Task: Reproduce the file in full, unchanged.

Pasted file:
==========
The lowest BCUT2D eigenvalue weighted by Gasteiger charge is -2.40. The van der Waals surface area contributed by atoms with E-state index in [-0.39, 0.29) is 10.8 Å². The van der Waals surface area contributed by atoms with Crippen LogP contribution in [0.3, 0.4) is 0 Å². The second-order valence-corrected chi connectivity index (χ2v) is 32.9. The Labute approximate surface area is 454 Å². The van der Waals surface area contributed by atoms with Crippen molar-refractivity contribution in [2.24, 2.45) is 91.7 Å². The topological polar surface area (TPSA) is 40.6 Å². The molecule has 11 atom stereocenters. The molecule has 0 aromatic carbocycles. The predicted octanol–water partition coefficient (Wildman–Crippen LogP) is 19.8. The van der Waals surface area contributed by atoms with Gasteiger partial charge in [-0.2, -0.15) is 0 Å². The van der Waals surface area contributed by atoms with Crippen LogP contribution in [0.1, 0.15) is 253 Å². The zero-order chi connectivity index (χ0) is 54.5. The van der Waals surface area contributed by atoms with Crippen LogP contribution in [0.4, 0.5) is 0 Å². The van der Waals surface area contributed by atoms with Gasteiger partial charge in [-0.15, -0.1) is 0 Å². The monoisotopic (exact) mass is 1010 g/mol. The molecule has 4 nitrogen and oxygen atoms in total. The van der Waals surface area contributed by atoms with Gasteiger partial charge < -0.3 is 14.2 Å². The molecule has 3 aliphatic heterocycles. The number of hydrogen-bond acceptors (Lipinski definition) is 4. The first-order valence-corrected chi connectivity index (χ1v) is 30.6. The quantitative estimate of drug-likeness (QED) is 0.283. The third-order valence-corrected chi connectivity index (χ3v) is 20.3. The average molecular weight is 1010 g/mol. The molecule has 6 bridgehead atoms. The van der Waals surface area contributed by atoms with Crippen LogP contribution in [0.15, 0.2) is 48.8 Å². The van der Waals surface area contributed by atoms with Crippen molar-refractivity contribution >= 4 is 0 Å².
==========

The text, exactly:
The lowest BCUT2D eigenvalue weighted by Gasteiger charge is -2.40. The van der Waals surface area contributed by atoms with E-state index in [-0.39, 0.29) is 10.8 Å². The van der Waals surface area contributed by atoms with Crippen LogP contribution in [0.3, 0.4) is 0 Å². The second-order valence-corrected chi connectivity index (χ2v) is 32.9. The Labute approximate surface area is 454 Å². The van der Waals surface area contributed by atoms with Crippen molar-refractivity contribution in [2.24, 2.45) is 91.7 Å². The topological polar surface area (TPSA) is 40.6 Å². The molecule has 11 atom stereocenters. The molecule has 0 aromatic carbocycles. The predicted octanol–water partition coefficient (Wildman–Crippen LogP) is 19.8. The van der Waals surface area contributed by atoms with Gasteiger partial charge in [-0.2, -0.15) is 0 Å². The van der Waals surface area contributed by atoms with Crippen LogP contribution in [0.1, 0.15) is 253 Å². The zero-order chi connectivity index (χ0) is 54.5. The van der Waals surface area contributed by atoms with Crippen LogP contribution in [0.4, 0.5) is 0 Å². The van der Waals surface area contributed by atoms with Gasteiger partial charge in [-0.15, -0.1) is 0 Å². The monoisotopic (exact) mass is 1010 g/mol. The molecule has 4 nitrogen and oxygen atoms in total. The van der Waals surface area contributed by atoms with Gasteiger partial charge < -0.3 is 14.2 Å². The molecule has 3 aliphatic heterocycles. The number of hydrogen-bond acceptors (Lipinski definition) is 4. The first-order valence-corrected chi connectivity index (χ1v) is 30.6. The quantitative estimate of drug-likeness (QED) is 0.283. The third-order valence-corrected chi connectivity index (χ3v) is 20.3. The average molecular weight is 1010 g/mol. The molecule has 6 bridgehead atoms. The van der Waals surface area contributed by atoms with Crippen LogP contribution in [0.15, 0.2) is 48.8 Å². The van der Waals surface area contributed by atoms with Crippen molar-refractivity contribution >= 4 is 0 Å².